Full essay (£)

Saturday, 11 September 2021


 California declares energy emergency, seeks to avert blackouts by burning more fossil fuels

Bloomberg, 9 September 2021

California is asking the federal government to declare an “electric reliability emergency” so the Golden State can lean more heavily on fossil fuels to avoid blackouts.

The emergency request highlights the conflict between California’s green aspirations and the physical reality that wind and solar thus far haven’t been able to cover power shortfalls exacerbated by the shuttering of gas-fired generators. The California Independent System Operator has warned of looming electricity shortages several times this summer.
Full story


 Australia rebuffs Biden, Boris and the UN; vows to keep mining coal

GWPF International, 9 September 2021

For the UN climate summit in November in Glasgow to succeed it “must be the COP that consigns coal power to history”, Britain’s climate envoy Alok Sharma has repeatedly stressed. After all, a binding agreement on phasing out coal by 2030 is the main goal of both the Biden administration and the UK government.
Today’s developments down under, however, demonstrate once again that their COP26 agenda is almost certain to fail as Australia has become the latest nation to reject the demands for an end to coal.

When markets closed on Monday, metallurgical or coking coal was selling for $274 a tonne, very near the all-time high of $299.33 a tonne in November 2016.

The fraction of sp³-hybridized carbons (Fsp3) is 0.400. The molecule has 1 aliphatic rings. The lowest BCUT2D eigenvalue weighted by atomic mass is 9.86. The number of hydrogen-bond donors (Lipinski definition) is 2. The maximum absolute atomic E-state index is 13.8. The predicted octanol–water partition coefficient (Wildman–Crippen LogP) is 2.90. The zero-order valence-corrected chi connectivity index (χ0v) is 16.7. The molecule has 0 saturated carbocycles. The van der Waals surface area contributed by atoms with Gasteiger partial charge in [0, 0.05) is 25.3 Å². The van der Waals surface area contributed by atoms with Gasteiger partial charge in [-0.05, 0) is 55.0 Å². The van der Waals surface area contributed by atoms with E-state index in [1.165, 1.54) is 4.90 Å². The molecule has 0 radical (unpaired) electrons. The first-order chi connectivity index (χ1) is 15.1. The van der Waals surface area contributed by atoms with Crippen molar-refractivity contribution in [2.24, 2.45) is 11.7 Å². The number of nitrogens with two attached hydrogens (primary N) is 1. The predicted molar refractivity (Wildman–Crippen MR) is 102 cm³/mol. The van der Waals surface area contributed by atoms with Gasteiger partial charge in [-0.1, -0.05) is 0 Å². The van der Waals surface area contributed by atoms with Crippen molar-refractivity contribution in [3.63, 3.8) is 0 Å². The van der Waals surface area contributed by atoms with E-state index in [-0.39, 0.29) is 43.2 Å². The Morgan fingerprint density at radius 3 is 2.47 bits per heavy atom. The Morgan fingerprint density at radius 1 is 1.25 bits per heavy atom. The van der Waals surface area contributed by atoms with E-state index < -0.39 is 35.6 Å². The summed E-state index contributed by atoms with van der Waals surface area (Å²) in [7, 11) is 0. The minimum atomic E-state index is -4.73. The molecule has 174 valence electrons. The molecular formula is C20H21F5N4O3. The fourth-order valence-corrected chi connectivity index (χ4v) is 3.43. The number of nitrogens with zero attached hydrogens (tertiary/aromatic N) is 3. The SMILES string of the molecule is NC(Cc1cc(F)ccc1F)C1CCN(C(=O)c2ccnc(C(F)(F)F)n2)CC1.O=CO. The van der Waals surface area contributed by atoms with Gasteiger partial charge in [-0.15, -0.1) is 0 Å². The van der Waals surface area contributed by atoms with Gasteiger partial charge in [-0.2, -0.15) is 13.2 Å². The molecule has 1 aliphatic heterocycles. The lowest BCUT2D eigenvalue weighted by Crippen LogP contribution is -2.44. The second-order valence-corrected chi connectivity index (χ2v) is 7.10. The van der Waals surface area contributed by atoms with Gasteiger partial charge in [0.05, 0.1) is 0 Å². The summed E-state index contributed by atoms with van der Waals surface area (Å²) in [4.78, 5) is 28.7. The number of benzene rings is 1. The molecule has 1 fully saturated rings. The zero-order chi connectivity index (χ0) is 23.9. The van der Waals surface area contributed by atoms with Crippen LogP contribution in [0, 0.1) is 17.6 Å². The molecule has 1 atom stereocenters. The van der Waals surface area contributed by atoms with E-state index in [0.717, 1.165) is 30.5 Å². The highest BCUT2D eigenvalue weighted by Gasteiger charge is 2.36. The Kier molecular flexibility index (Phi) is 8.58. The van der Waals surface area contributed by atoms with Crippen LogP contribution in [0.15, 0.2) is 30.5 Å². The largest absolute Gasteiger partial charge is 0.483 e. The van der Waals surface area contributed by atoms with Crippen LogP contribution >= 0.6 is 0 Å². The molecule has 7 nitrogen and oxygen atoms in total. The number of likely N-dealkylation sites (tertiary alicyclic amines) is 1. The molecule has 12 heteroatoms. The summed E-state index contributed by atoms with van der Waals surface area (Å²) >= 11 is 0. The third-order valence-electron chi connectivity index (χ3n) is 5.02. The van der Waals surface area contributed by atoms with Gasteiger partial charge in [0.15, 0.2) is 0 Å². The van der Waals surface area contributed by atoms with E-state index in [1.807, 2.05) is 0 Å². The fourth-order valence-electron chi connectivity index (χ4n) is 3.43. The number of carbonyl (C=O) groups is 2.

The $274 cost was below its close last Friday which was the highest price for coal since April 2017.

In the past year, coal has been up 170 per cent.

That’s despite China unofficially banning coal since October last year, with power companies warned off the Australian commodity.

In fact, Peter Cai, director of the Lowy Institute’s Australia-China Relations Project, believes China is accidentally shooting itself in the foot and bearing the brunt of those costs.

Monday, 6 September 2021


 This new paper - Montford-Cost-of-Hydrogen-2.pdf ( makes for very disappointing reading for those hoping that hydrogen offers a practical alternative to fossil fuels. It is looking increasingly likely that here in the UK we face a very costly future as far as heating, travel and electricity are concerned. Come to think of it, this will affect all aspects of our future cost of living. All those Extinction Rebellion supporters will live to regret their short-sighted obsession.

Meanwhile we will see the developing nations powering away using fossil fuels. And all this to try and prevent a very modest rise in world temperatures (so far 1.1 degrees C over 170 years)